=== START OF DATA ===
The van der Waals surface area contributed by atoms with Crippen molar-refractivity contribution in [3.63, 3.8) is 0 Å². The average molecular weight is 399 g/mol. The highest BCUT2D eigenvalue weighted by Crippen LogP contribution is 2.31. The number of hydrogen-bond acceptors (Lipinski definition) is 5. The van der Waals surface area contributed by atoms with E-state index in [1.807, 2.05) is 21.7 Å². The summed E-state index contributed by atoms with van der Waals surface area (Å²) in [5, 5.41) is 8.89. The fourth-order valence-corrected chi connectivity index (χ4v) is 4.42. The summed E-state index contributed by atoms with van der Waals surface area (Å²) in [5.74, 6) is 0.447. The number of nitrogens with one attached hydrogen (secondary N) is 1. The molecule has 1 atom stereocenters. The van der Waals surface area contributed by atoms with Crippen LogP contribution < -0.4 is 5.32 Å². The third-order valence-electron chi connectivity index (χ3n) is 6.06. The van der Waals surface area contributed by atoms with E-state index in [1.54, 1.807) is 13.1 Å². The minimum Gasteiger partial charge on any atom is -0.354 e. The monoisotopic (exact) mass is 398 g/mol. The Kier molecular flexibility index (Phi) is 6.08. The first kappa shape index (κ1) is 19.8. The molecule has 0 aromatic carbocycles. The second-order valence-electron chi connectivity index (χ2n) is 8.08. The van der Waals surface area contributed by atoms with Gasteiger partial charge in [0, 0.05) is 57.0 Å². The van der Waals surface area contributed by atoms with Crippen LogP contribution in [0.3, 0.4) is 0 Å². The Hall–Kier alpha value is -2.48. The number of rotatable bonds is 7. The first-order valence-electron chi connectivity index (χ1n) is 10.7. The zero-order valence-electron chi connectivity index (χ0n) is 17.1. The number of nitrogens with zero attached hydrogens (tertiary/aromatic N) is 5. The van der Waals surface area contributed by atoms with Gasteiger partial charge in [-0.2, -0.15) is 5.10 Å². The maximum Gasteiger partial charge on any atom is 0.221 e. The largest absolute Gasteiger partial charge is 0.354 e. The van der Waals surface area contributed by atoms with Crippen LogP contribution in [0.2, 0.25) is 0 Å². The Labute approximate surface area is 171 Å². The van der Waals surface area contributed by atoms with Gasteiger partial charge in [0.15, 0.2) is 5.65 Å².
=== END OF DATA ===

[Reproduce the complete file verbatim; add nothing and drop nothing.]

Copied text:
The van der Waals surface area contributed by atoms with Crippen molar-refractivity contribution in [3.63, 3.8) is 0 Å². The average molecular weight is 399 g/mol. The highest BCUT2D eigenvalue weighted by Crippen LogP contribution is 2.31. The number of hydrogen-bond acceptors (Lipinski definition) is 5. The van der Waals surface area contributed by atoms with E-state index in [1.807, 2.05) is 21.7 Å². The summed E-state index contributed by atoms with van der Waals surface area (Å²) in [5, 5.41) is 8.89. The fourth-order valence-corrected chi connectivity index (χ4v) is 4.42. The summed E-state index contributed by atoms with van der Waals surface area (Å²) in [5.74, 6) is 0.447. The number of nitrogens with one attached hydrogen (secondary N) is 1. The molecule has 1 atom stereocenters. The van der Waals surface area contributed by atoms with Crippen LogP contribution < -0.4 is 5.32 Å². The third-order valence-electron chi connectivity index (χ3n) is 6.06. The van der Waals surface area contributed by atoms with E-state index in [1.54, 1.807) is 13.1 Å². The minimum Gasteiger partial charge on any atom is -0.354 e. The monoisotopic (exact) mass is 398 g/mol. The Kier molecular flexibility index (Phi) is 6.08. The first kappa shape index (κ1) is 19.8. The molecule has 0 aromatic carbocycles. The second-order valence-electron chi connectivity index (χ2n) is 8.08. The van der Waals surface area contributed by atoms with Gasteiger partial charge in [0, 0.05) is 57.0 Å². The van der Waals surface area contributed by atoms with Crippen LogP contribution in [0.3, 0.4) is 0 Å². The Hall–Kier alpha value is -2.48. The number of rotatable bonds is 7. The first-order valence-electron chi connectivity index (χ1n) is 10.7. The zero-order valence-electron chi connectivity index (χ0n) is 17.1. The number of nitrogens with zero attached hydrogens (tertiary/aromatic N) is 5. The van der Waals surface area contributed by atoms with Gasteiger partial charge in [-0.2, -0.15) is 5.10 Å². The maximum Gasteiger partial charge on any atom is 0.221 e. The largest absolute Gasteiger partial charge is 0.354 e. The van der Waals surface area contributed by atoms with Crippen LogP contribution in [0.2, 0.25) is 0 Å². The Labute approximate surface area is 171 Å². The van der Waals surface area contributed by atoms with Gasteiger partial charge in [0.15, 0.2) is 5.65 Å².